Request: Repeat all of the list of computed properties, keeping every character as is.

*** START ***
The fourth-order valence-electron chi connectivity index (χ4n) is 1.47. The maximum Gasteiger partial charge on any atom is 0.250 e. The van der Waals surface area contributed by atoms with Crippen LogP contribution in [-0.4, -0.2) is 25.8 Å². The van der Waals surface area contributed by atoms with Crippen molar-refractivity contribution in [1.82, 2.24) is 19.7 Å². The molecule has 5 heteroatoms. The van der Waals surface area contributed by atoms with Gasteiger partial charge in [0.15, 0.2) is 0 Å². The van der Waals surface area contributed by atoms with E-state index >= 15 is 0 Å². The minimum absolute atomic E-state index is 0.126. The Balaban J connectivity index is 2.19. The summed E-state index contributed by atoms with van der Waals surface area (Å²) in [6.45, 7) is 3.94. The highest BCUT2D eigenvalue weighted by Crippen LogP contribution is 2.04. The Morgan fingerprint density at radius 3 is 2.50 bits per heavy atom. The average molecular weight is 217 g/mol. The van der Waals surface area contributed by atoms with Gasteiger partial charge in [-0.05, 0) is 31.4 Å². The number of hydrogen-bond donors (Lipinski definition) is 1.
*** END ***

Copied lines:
The fourth-order valence-electron chi connectivity index (χ4n) is 1.47. The maximum Gasteiger partial charge on any atom is 0.250 e. The van der Waals surface area contributed by atoms with Crippen LogP contribution in [-0.4, -0.2) is 25.8 Å². The van der Waals surface area contributed by atoms with Crippen molar-refractivity contribution in [1.82, 2.24) is 19.7 Å². The molecule has 5 heteroatoms. The van der Waals surface area contributed by atoms with Gasteiger partial charge in [0.15, 0.2) is 0 Å². The van der Waals surface area contributed by atoms with E-state index >= 15 is 0 Å². The minimum absolute atomic E-state index is 0.126. The Balaban J connectivity index is 2.19. The summed E-state index contributed by atoms with van der Waals surface area (Å²) in [6.45, 7) is 3.94. The highest BCUT2D eigenvalue weighted by Crippen LogP contribution is 2.04. The Morgan fingerprint density at radius 3 is 2.50 bits per heavy atom. The average molecular weight is 217 g/mol. The van der Waals surface area contributed by atoms with Gasteiger partial charge in [-0.05, 0) is 31.4 Å². The number of hydrogen-bond donors (Lipinski definition) is 1.